- Security Certification & Accreditation activities prior t0 deployment, to ensure that the implementation is consistent with the design and that the supporting organizational elements are in place.
- Monitoring and ongoing Risk Management during the Operations phase to ensure that the security and compliance posture is maintained.
Most SC&A activities leverage some variation of NIST 800-37, NIST 800-53A, OWASP and the information specific guidance required. (e,g, HIPAA, PII)
Security Incident Prevention/Response Simplified
Cyber Security Incidents are essentially Information Security Risks – realized. Accordingly, prevention is a risk management function, requiring a holistic approach to ensuring the security of the processes that act on the information and the assets (servers, networks, applications, personnel, facilities) that support these processes.
- Secure Data Flow Diagrams (SDFD) — Identify critical risks and the required security controls at each point where sensitive information is acted on in your environment.
- Risk Assessment — The SDFD can easily be extended into a formal Risk Assessment (e.g., NIST 800-30, OCTAVE, ISO27005) to ensure all critical risks are identified and mitigated to an acceptable level.
- Formal SC&A Activities — Leverage appropriate activities in each phase of the project lifecycle to ensure risks are effectively managed (e.g., Design Review, Policy Development, Web Application Security Assessment, Network Architecture Assessments, Social Engineering, Incident Response Planning)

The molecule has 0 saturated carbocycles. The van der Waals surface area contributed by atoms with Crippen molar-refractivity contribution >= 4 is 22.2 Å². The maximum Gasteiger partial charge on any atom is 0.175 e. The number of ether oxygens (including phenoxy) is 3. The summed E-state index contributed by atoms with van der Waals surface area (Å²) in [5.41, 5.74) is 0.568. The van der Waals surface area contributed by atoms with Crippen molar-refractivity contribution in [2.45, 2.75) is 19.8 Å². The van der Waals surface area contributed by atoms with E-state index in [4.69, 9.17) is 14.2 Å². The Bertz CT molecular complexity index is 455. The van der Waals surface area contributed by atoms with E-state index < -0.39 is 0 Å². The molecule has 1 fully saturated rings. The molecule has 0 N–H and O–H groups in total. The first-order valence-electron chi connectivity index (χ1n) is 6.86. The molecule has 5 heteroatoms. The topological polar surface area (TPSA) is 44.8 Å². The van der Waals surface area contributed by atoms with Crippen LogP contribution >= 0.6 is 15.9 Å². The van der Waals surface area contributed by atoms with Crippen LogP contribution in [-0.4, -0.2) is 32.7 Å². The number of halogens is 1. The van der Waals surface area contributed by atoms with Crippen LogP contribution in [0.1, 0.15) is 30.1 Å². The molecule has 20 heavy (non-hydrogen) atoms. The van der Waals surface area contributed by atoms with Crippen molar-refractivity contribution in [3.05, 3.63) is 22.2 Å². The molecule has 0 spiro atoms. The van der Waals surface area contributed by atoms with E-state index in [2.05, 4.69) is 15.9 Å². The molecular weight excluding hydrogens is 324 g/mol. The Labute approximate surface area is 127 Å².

- Solution Monitoring — Ensure that critical logs are monitored to provide early detection and response according to a formal Incident Response Plan to minimize the impact of cyber incidents.
Why Partner with Pivot Point Security?
Pivot Point Security has the right combination of Information Security/Compliance domain expertise, government knowledge and experience, and organizational character to help you define and execute on the best course of action to know you’re secure and prove you’re compliant.
- Domain expertise means we know the ins and outs of FISMA, NIST, PCI, HIPAA, PII, and other regulations you need to comply with. It also means that we are experts in the Security Frameworks (NIST 800-37, NIST 800-53, ISO27002, OWASP, FIPS-199) that should form the basis of Information Security Management Systems.
- Government experience means you won’t have to spend time explaining to us why conventional threat and risk acceptance criteria aren’t relevant, or describing the challenges (akin to herding cats) of coordinating the resources and consensus necessary to take a comprehensive approach.
- Organizational character means we have the competence to do the job well in a transparent and straightforward manner that you’ll appreciate.
Pivot Point Security is a great choice for your Information Security demand.
Representative Government Clients
View more representative Government Clients of Pivot Point Security
He remembers when “information security” was making sure the wrong people didn’t get hold of the main-frame printouts.
He’s committed to moving the County into the 21st century.
He needed help.